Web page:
For plaintiff lawyers, each diagnosis of mesothelioma now represents hundreds of thousands of dollars in potential legal fees as they negotiate settlements with an ever-growing list of defendant companies, ranging from huge manufacturers like Ford Motor Co. to individual hardware stores and plumbing supply houses. It was the quest for such fees that drove Sheldon Silver, once the most powerful legislator in New York, to cut a deal with a mesothelioma physician to obtain the names of newly diagnosed patients that he sold to Weitz & Luxenberg, a prominent plaintiff law firm, in exchange for more than $3 million in fees. Silver was convicted of bribery in May.
Asbestos plaintiffs rely on expert testimony to stay in court, however. And nowhere is that testimony more critical than in the talcum powder cases, where experts must be prepared to explain how a daily dusting of baby powder can cause a cancer that most epidemiological studies associate with much higher industrial exposures.
Talcum powder manufacturers like Johnson & Johnson dispute there are any asbestos fibers in their products, but plaintiff lawyers – sometimes using samples they bought on eBay – claim their experts have found stray fibers. Attorney Mark Lanier won a $4.69 billion verdict against Johnson & Johnson earlier this year in part by showing jurors a drawing depicting “Johnson’s Baby Powder” as the factor pushing a woman with multiple potential sources of ovarian cancer off a cliff.
Plaintiff lawyers are sure to point out the article in Risk Analysis was authored by Meghan E. Glynn and colleagues at Cardno ChemRisk, a consulting firm that works with defense lawyers. Co-author Jennifer Sahmel was an expert for Colgate-Palmolive in a California talc case that ended with a defense victory in 2016.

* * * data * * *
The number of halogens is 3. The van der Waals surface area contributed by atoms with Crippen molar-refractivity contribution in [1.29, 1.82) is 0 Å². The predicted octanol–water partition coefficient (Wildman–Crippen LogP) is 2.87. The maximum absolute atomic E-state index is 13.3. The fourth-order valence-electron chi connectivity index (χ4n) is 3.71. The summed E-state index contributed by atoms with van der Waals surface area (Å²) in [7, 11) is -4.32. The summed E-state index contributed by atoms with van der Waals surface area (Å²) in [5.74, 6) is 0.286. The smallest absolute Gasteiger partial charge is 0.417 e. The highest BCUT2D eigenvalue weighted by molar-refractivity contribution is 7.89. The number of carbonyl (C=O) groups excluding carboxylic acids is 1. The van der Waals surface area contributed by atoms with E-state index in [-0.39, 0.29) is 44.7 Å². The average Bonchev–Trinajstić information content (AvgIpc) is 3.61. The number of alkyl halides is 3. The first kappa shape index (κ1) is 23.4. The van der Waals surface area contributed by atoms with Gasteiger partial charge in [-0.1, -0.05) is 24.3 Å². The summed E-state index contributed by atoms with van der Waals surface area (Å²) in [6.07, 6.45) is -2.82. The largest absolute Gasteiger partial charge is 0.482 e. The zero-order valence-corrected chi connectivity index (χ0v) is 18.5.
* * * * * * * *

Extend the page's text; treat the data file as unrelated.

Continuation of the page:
But the peer-reviewed study was conducted entirely with National Cancer Institute data and doesn’t challenge the broader theory that high levels of amphibole asbestos exposure can cause mesothelioma. It only undermines the idea that lower levels can be blamed, since if that were true, urban residents would be expected to have much higher rates of cancer.
In a letter to Risk Analysis, Murray Martin Finkelstein, a family medicine doctor at the University of Toronto who serves as a plaintiff expert in mesothelioma cases, said the authors “did not take account of asbestos exposures arising from body and baby powders.” Using plaintiff estimates of the amount of asbestos in baby powder, he said a person using “shaker and puff application” of baby powder in a small bathroom would be exposed to 1 asbestos fiber per cubic centimeter of air per day, equal to a cumulative annual exposure several times the level of ambient exposure.